Penguin Random House CEO Markus Dohle addressed the opening press conference of this year’s Frankfurt Book Fair, highlighting the stability of the global book publishing business and underscored positive signs for the future, despite increasingly divisive political and challenging financial situations facing nations around the world.
“Book markets have seen growth in most countries, slow, but continuous growth,” Dohle said, noting that some emerging markets have seen “double-digit” growth. One contributing factor to financial stability is the re-invigoration of the print market and the now “healthy co-existence” of the print and digital markets. Overall the markets have stabilized, with print accounting for 80% of sales and digital 20%. “Who would have predicted this five years ago?” Dohle asked. “Most people would have thought it would have been the opposite.”
Looking forward, he pointed to the increase in global literacy and a boom in children’s and young adult book sales over the past decade as developments likely to lead to future growth for publishers, and for Penguin Random House specifically. “India has young a population of 1.3 billion people with 10% of them speaking English,” Dohle said. “That is twice the population of the U.K., making India the second largest English book market in the world. India, along with Brazil — which also has a large, young population — are our most important emerging markets.”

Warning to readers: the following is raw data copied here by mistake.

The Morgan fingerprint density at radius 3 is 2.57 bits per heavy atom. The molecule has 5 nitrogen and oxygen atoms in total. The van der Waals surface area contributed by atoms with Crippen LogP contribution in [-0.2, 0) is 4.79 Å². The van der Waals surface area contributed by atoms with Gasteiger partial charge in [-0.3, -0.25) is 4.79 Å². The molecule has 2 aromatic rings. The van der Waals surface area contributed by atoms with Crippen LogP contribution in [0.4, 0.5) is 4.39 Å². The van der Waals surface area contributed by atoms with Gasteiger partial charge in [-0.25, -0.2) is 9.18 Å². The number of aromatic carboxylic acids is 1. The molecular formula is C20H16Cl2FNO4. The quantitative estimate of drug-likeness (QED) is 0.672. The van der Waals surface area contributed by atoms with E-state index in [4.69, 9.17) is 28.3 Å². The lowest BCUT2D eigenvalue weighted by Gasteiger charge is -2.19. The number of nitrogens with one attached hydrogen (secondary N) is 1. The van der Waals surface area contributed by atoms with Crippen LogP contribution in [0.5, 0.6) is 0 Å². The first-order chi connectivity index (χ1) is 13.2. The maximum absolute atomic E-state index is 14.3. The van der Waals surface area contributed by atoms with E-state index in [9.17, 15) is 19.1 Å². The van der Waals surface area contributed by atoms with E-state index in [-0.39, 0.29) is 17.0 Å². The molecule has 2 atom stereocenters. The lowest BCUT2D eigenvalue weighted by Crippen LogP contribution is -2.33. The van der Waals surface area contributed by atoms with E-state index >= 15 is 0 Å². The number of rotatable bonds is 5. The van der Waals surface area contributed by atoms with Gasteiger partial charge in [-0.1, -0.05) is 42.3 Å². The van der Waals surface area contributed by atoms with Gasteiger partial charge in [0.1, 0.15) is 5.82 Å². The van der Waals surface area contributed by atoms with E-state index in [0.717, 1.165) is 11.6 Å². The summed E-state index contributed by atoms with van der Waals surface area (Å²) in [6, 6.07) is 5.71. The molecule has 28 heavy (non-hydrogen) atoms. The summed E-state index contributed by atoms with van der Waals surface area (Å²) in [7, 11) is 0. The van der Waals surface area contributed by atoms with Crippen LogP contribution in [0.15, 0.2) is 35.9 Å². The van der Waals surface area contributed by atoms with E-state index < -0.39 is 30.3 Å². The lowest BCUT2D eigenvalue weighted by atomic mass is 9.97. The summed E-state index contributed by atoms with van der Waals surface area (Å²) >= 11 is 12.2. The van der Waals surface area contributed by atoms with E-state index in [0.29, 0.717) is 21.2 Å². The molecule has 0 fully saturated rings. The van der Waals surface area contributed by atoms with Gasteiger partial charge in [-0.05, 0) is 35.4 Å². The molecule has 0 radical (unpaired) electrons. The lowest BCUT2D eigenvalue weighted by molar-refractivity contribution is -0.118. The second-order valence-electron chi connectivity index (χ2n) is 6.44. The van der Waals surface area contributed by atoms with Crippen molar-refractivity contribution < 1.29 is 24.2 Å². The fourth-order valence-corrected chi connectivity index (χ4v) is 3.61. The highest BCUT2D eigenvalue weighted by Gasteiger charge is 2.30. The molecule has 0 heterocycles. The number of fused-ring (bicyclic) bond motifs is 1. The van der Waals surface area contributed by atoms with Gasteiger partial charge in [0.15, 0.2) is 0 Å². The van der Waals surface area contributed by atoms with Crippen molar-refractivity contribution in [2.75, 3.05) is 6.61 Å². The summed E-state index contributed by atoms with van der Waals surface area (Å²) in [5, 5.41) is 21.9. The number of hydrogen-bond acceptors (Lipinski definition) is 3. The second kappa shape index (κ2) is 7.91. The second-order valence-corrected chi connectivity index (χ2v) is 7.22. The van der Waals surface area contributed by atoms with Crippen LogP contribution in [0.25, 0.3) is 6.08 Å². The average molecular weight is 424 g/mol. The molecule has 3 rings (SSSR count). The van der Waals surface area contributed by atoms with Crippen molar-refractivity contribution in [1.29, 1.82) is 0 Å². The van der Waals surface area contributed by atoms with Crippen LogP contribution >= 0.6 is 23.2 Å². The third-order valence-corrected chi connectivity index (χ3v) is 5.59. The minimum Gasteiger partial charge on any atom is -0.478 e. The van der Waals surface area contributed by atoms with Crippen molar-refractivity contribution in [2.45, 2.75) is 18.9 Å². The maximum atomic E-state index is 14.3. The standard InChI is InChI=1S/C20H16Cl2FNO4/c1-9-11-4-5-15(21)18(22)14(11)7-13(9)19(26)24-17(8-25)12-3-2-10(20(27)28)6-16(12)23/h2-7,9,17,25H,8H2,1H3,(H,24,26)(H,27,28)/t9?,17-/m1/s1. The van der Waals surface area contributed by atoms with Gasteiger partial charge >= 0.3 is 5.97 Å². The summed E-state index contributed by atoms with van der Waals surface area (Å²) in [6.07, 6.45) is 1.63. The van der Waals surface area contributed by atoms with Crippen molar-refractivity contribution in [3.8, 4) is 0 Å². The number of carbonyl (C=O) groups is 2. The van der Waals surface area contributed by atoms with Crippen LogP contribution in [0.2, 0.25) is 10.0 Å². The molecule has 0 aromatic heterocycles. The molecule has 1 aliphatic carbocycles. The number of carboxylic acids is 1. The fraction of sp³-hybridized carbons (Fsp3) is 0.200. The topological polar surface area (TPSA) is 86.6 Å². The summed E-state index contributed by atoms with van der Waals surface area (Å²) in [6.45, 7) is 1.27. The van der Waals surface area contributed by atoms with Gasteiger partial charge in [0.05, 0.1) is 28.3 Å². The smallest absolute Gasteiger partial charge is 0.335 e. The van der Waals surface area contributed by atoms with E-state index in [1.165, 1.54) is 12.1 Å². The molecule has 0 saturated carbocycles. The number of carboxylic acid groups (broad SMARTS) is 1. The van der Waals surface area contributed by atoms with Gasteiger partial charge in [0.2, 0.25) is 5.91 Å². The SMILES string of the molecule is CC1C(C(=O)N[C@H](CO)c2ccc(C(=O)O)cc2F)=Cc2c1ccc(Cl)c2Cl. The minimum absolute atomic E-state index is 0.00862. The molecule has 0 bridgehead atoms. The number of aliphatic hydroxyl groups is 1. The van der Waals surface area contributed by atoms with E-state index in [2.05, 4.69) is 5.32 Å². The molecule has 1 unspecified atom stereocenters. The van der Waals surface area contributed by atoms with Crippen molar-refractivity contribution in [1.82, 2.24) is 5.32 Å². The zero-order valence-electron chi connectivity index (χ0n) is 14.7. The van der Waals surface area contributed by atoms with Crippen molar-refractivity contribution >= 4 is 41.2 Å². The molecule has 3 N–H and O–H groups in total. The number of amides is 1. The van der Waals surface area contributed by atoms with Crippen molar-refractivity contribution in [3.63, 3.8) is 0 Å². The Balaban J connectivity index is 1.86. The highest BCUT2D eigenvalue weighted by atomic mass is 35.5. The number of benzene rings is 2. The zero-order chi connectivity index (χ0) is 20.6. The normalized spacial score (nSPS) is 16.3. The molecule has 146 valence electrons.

Dohle acknowledged that several challenges remained for books and publishing, not the least of which was discovery. “There are 50 million books available from Amazon,” he said, acknowledging the growing importance of self-publishing as an avenue for authors. “Yet, while we are growing in titles, we are still thirsty of the next great story.” Publishers, he went on to say, have a key role to play as curators of content. “Publishers stand for quality and perfect each product before it makes it to the market,” he said.
The viability of the book business resides not only on growth markets, but on an increasing appetite for story, be it in the form of a book or an adaptation, as well as in its role as an arbiter of free speech. “Penguin Random House invests $750 million a year in new stories,” he said. “We have a position to play in the future discourse about politics and society.”